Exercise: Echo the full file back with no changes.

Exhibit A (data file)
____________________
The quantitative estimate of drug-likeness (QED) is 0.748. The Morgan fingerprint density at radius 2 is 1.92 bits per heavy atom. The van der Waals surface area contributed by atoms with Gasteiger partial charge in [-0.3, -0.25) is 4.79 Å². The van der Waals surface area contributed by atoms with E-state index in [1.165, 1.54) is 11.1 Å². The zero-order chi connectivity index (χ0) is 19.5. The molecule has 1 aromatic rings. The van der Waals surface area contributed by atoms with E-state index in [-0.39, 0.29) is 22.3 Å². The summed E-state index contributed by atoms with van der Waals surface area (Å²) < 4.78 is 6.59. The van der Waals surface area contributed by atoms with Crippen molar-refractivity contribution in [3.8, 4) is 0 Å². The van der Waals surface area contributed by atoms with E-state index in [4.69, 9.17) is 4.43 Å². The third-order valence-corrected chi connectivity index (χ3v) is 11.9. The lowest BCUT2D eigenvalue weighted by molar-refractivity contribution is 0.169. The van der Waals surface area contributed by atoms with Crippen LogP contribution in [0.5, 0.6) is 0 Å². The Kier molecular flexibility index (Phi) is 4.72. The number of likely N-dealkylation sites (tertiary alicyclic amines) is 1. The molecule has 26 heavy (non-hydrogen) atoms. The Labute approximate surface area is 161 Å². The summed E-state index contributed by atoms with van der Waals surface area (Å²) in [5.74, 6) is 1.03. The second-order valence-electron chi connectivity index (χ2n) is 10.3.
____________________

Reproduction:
The quantitative estimate of drug-likeness (QED) is 0.748. The Morgan fingerprint density at radius 2 is 1.92 bits per heavy atom. The van der Waals surface area contributed by atoms with Gasteiger partial charge in [-0.3, -0.25) is 4.79 Å². The van der Waals surface area contributed by atoms with E-state index in [1.165, 1.54) is 11.1 Å². The zero-order chi connectivity index (χ0) is 19.5. The molecule has 1 aromatic rings. The van der Waals surface area contributed by atoms with E-state index in [-0.39, 0.29) is 22.3 Å². The summed E-state index contributed by atoms with van der Waals surface area (Å²) < 4.78 is 6.59. The van der Waals surface area contributed by atoms with Crippen molar-refractivity contribution in [3.8, 4) is 0 Å². The van der Waals surface area contributed by atoms with E-state index in [4.69, 9.17) is 4.43 Å². The third-order valence-corrected chi connectivity index (χ3v) is 11.9. The lowest BCUT2D eigenvalue weighted by molar-refractivity contribution is 0.169. The van der Waals surface area contributed by atoms with Crippen LogP contribution in [0.5, 0.6) is 0 Å². The Kier molecular flexibility index (Phi) is 4.72. The number of likely N-dealkylation sites (tertiary alicyclic amines) is 1. The molecule has 26 heavy (non-hydrogen) atoms. The Labute approximate surface area is 161 Å². The summed E-state index contributed by atoms with van der Waals surface area (Å²) in [5.74, 6) is 1.03. The second-order valence-electron chi connectivity index (χ2n) is 10.3.